Tag Archives: Fra Angelico

H. Baptisme [II]

The Presentation of Christ in the Temple. Fra Angelico. 1433.
The Presentation of Christ in the Temple. Fra Angelico. 1433.

 H. Baptisme [II]

George Herbert


Since, Lord to thee

A narrow way and a little gate

Is all the passage, on my infancy

Thou didst lay hold, and antedate

My faith in me.

O let me still

With thee great God, and me a child:

Let me soft and supple to thy will,

Small to myself, to others mild,

Behither ill.

Although by stealth

My flesh gets on, yet let her sister

My soul bid nothing, but preserve her wealth:

The growth of flesh is but a blister;

Childhood is health.

The Annunciation

The Annunciation. Fra Angelico. 1440.


The Annunciation

Denise Levertov


Hail, space for the uncontained God.—Agathistos Hymn, Greece


We know the scene: the room, variously furnished,

almost always a lectern, a book; always

the tall lilly.

Arrived on solemn grandeur of great wings,

the angelic ambassador, standing or hovering,

whom she acknowledges, a guest. But we are told of meek

obedience. No one mentions


The engendering Spirit

did not enter her without consent.

God waited. She was free

to accept or to refuse, choice

integral to humanness.


Aren’t there annunciations

of one sort or another

in most lives?

Some unwillingly

undertake great destinies,

enact them in sullen pride,


More often

those moments

when roads of light and storm

open from darkness in a man or woman,

are turned away from

in dread, in a wave of weakness, in despair

and with relief.

Oridnary lives continue.

God does not smite them.

But the gates close, the pathway vanishes.


She had been a child who played, ate, slept

like any other child—but unlike others,

wept only for pity, laughed

in joy not triumph.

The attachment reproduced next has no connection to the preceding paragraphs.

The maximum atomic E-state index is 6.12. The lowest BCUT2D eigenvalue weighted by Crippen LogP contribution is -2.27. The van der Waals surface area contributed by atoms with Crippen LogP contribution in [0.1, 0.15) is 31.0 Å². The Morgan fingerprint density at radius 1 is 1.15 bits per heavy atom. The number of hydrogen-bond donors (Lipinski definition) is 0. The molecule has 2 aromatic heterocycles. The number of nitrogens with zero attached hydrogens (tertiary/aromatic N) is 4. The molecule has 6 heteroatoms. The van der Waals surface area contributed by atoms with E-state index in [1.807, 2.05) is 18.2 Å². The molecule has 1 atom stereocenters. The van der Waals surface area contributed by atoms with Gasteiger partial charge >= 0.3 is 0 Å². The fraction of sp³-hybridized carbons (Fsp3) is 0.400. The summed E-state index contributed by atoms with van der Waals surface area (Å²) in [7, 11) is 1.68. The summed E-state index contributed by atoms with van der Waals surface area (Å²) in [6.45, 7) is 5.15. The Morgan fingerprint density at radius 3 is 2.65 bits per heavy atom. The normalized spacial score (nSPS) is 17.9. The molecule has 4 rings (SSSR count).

Compassion and intelligence fused in her, indivisible.


Called to a destiny more momentous

than any in all of Time,

she did not quail,

only asked

a simple, ‘How can this be?’

and gravely, courteously,

took to heart the angel’s reply,

perceiving instantly

the astounding ministry she was offered: to bear in her womb

Infinite weight and lightness; to carry

in hidden, finite inwardness,

nine months of Eternity; to contain

in slender vase of being,

the sum of power—

in narrow flesh,

the sum of light.

The bring to birth,

push out into air, a Man-child

needing, like any other,

milk and love—but who was God.

Holy Sonnets

Annunciation. Fra Angelico. 1434.


Holy Sonnets

John Donne, 1610


La Corona.

Deign at my hands this crown of prayer and praise,

Weav’d in my low devout melancholy,

Thou which of good hast, yea, art treasury,

All changing unchag’d Ancient of days.

But do not, with a vile crown of frail bays

Reward my muse’s white sincerity,

But what thy thorny crown gain’d, that give me,

A crown of Glory which doth flower always;

The ends crown our works, but thou crown’st our ends,

For, at our end begins our endless rest,

The first last end, now zealously possest,

With a strong sober thirst, my soul attends.

‘Tis time that the heart and voice be lifted high,

Salvation to all that will is nigh.



Salvation to all that will is nigh,

That All, which always is All every where,

Which cannot sin, and yet all sins must bear,

Which cannot die, yet cannot choose but die,

Lo, faithful Virgin, yields himself to lie

In prison, in thy womb; and though he there

Can take no sin, nor thou give, yet he will wear,